This support lesson provides students the opportunity to use two different tools to measure the length of familiar objects while introducing content specific vocabulary words. Use alone or alongside the lesson How Big is the Playground?
Use this lesson to help your ELs understand main idea and supporting details. They'll analyze non-fiction word, sentence, and paragraph structures. It can be a stand-alone lesson or a support lesson to the In Search of Main Ideas lesson.
In this lesson, your students will identify adjectives in noun phrases and understand how noun phrases are used to describe characters and settings in fictional texts. Use it as a stand-alone lesson or as support to Tell Me More.
Help your students flex their vocabulary muscles with this lesson on using context clues. By deciphering the meanings of different nonsense words, young readers will greatly improve their comprehension skills.
Big, bigger, biggest? Teach your students about comparative and superlative adjectives as they make comparisons. This lesson can stand alone or be used as a pre-lesson for the *Nonfiction Comprehension: Compare and Contrast* lesson.
Using a Dictionary to Clarify the Meaning of Unknown Words
This lesson will help students explore using a dictionary to figure out tricky words with suffixes. Use as a stand-alone activity or a support for the Understanding Academic Vocabulary in a Nonfiction Text lesson.
Boost your students' confidence in verbally sharing their math processes using grade-level vocabulary! This lesson on rounding decimals can be taught on its own or as support for the lesson Menu Math: Rounding Decimals.
Teach your students to recognize the words that signal cause and effect relationships. This lesson can stand alone or be used as a pre-lesson for the *Nonfiction Comprehension: Cause and Effect* lesson.
Students will get hands-on experience manipulating shapes in this preschool-friendly activity. With the help of shape blocks and worksheets, little learners will get the hang of squares, triangles and rectangles in no time.
Use this lesson with your students to practice comparing and contrasting the key details in two texts on the same topic. It can be a stand-alone lesson or a pre-lesson for the *What's Similar? What's Different?* lesson.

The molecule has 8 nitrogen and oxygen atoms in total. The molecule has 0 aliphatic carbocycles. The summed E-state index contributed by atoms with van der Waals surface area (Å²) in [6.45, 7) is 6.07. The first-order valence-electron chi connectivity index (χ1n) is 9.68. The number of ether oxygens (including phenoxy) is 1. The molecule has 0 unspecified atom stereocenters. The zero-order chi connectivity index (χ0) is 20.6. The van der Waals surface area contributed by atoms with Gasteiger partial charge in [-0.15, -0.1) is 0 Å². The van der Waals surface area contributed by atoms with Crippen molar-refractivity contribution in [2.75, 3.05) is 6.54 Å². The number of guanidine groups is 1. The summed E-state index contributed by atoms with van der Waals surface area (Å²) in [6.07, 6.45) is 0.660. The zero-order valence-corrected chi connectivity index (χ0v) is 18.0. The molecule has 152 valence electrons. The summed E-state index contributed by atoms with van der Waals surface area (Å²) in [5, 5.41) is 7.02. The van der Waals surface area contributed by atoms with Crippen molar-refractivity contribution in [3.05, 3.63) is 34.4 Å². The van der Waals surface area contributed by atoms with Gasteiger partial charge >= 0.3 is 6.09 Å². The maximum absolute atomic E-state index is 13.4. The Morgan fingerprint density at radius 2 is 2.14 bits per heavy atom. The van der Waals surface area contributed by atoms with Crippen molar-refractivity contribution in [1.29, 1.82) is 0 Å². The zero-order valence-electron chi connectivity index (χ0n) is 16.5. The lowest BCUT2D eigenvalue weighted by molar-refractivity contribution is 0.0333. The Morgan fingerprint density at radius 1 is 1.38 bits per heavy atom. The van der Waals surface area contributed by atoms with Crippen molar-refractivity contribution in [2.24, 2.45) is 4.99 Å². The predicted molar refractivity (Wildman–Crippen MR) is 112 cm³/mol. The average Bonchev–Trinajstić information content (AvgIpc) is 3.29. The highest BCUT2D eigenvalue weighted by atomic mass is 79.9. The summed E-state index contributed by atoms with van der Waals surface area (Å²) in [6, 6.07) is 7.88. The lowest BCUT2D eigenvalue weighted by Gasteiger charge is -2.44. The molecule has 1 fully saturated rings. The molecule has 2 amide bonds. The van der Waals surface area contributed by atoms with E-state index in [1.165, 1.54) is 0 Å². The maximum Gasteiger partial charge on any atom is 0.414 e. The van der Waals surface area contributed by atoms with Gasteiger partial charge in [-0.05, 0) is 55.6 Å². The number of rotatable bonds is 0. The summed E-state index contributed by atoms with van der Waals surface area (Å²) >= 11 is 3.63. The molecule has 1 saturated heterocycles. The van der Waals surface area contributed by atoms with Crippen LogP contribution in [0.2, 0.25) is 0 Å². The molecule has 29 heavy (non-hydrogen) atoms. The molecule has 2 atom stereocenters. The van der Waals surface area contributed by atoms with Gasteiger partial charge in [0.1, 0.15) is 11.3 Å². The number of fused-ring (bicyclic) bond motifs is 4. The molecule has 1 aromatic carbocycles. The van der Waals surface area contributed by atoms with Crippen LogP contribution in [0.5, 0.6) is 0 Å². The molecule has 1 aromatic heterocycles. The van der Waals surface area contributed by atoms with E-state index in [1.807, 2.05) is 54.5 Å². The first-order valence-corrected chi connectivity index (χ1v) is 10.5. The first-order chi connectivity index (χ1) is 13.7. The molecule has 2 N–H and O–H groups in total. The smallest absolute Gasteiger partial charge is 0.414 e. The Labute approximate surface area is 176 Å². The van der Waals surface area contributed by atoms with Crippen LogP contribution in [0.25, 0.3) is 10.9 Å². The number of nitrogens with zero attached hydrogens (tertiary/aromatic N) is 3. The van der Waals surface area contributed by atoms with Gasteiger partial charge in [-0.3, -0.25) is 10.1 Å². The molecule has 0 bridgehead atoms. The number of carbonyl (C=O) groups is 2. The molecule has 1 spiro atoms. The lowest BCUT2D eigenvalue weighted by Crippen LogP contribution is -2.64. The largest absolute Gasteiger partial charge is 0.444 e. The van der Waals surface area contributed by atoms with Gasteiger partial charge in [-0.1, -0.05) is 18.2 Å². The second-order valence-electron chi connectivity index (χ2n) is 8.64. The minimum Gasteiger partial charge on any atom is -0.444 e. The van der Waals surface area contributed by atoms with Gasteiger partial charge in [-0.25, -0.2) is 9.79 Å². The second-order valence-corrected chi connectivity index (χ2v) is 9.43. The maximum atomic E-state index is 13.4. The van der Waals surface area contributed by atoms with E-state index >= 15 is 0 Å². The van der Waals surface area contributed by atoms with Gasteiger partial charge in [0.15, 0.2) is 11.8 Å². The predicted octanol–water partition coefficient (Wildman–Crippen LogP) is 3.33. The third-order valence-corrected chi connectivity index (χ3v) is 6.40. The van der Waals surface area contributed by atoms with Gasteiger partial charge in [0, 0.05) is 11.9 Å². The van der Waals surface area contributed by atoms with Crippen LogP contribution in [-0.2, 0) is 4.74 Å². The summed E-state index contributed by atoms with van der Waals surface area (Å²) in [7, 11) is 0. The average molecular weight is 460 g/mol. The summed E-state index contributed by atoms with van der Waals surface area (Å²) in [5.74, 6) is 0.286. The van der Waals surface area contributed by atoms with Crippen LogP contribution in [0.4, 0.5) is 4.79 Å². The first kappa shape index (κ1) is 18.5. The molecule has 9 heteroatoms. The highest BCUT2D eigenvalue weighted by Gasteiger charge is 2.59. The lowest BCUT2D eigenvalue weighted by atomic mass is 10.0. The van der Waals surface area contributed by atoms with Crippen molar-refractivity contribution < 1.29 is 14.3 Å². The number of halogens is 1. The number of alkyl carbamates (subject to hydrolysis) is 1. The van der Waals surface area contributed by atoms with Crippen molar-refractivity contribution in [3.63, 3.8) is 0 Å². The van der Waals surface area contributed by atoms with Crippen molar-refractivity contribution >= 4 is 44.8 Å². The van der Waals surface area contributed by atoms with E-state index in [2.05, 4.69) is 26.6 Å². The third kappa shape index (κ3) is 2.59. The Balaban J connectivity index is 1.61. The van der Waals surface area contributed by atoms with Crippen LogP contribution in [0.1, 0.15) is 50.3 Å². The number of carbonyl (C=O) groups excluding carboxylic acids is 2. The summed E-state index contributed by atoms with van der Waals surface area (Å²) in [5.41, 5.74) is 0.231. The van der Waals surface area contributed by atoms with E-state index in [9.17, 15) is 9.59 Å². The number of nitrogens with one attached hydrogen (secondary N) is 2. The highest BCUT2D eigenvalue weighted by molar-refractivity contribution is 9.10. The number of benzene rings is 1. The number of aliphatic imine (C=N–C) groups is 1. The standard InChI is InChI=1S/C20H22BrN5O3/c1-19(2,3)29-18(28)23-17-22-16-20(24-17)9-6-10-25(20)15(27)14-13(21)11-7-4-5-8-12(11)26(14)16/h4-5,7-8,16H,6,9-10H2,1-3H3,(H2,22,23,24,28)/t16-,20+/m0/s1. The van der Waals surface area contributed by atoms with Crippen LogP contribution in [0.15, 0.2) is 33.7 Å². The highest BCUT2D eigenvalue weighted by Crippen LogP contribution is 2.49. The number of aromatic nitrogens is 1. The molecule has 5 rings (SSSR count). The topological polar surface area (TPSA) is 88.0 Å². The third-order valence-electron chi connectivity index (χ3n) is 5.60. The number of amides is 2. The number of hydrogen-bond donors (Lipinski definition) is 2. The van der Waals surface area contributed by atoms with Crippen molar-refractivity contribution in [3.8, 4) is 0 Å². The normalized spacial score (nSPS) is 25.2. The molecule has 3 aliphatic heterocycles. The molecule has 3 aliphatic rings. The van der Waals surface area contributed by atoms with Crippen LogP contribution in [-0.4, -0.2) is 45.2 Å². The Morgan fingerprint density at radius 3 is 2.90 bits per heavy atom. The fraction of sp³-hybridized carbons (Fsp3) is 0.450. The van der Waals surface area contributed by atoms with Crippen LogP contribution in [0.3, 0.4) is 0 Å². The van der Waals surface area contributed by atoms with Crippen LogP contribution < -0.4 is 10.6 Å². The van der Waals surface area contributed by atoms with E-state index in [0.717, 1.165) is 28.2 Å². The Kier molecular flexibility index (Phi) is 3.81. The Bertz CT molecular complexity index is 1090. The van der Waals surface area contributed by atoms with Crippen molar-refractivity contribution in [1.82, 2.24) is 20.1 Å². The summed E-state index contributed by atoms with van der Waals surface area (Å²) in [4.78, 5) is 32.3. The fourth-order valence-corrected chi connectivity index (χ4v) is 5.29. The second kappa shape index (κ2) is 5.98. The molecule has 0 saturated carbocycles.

Area models are building blocks to more complicated multiplication and division. Use this lesson to refresh students on the relationship between multiplication and area to prepare them to use the area models strategy with larger numbers.
In this lesson, students will retell stories by drawing and talking about what happens at the beginning, middle, and end. This lesson can be used alone or with the Goldilocks and Beginning, Middle, and End lesson plan.
This lesson plan teaches students about Dorothy Pitman Hughes, a black human rights activist, feminist, and child-care advocate. First, students will read a short passage, and then they will answer questions about important details from the text. Created for first graders and second graders, this engaging lesson helps build students' vocabulary and informational writing skills.
Preschool students will love getting wild in this wind and air themed lesson plan, all about making predictions and learning about the weather! Can be used as a stand alone or support lesson for the **Windy Weather Watching** lesson plan.
Teach your students to look for the repeated words and phrases in a nonfiction text as they pick out important information. This lesson can stand alone or be used as a pre-lesson for the *Determining Importance* lesson.
Anansi invites his friend Turtle to dinner at his house ... but does he treat him like a friend? In this reading comprehension lesson, your class practices questioning, retelling, and identifying the moral in "Anansi and the Turtle."
Help your second graders hone their comparing and contrasting skills with this reading lesson using The Rough Face Girl by Rafe Martin. This version on the Cinderella story is a Common Core recommended text.